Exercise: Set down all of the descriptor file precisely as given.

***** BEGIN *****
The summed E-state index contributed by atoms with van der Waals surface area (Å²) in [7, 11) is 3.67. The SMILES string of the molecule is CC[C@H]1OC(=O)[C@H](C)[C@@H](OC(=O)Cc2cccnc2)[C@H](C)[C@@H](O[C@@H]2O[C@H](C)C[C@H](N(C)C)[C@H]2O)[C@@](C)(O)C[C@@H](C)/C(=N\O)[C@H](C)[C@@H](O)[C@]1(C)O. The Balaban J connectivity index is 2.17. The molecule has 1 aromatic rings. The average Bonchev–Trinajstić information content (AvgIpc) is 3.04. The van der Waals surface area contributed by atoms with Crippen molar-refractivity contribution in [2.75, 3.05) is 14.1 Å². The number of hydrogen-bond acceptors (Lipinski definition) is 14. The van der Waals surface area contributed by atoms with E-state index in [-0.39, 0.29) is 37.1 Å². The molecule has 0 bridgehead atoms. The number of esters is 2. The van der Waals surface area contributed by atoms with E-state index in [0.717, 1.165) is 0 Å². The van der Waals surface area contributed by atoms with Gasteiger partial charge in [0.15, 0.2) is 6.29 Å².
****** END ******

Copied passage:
The summed E-state index contributed by atoms with van der Waals surface area (Å²) in [7, 11) is 3.67. The SMILES string of the molecule is CC[C@H]1OC(=O)[C@H](C)[C@@H](OC(=O)Cc2cccnc2)[C@H](C)[C@@H](O[C@@H]2O[C@H](C)C[C@H](N(C)C)[C@H]2O)[C@@](C)(O)C[C@@H](C)/C(=N\O)[C@H](C)[C@@H](O)[C@]1(C)O. The Balaban J connectivity index is 2.17. The molecule has 1 aromatic rings. The average Bonchev–Trinajstić information content (AvgIpc) is 3.04. The van der Waals surface area contributed by atoms with Crippen molar-refractivity contribution in [2.75, 3.05) is 14.1 Å². The number of hydrogen-bond acceptors (Lipinski definition) is 14. The van der Waals surface area contributed by atoms with E-state index in [-0.39, 0.29) is 37.1 Å². The molecule has 0 bridgehead atoms. The number of esters is 2. The van der Waals surface area contributed by atoms with E-state index in [0.717, 1.165) is 0 Å². The van der Waals surface area contributed by atoms with Gasteiger partial charge in [0.15, 0.2) is 6.29 Å².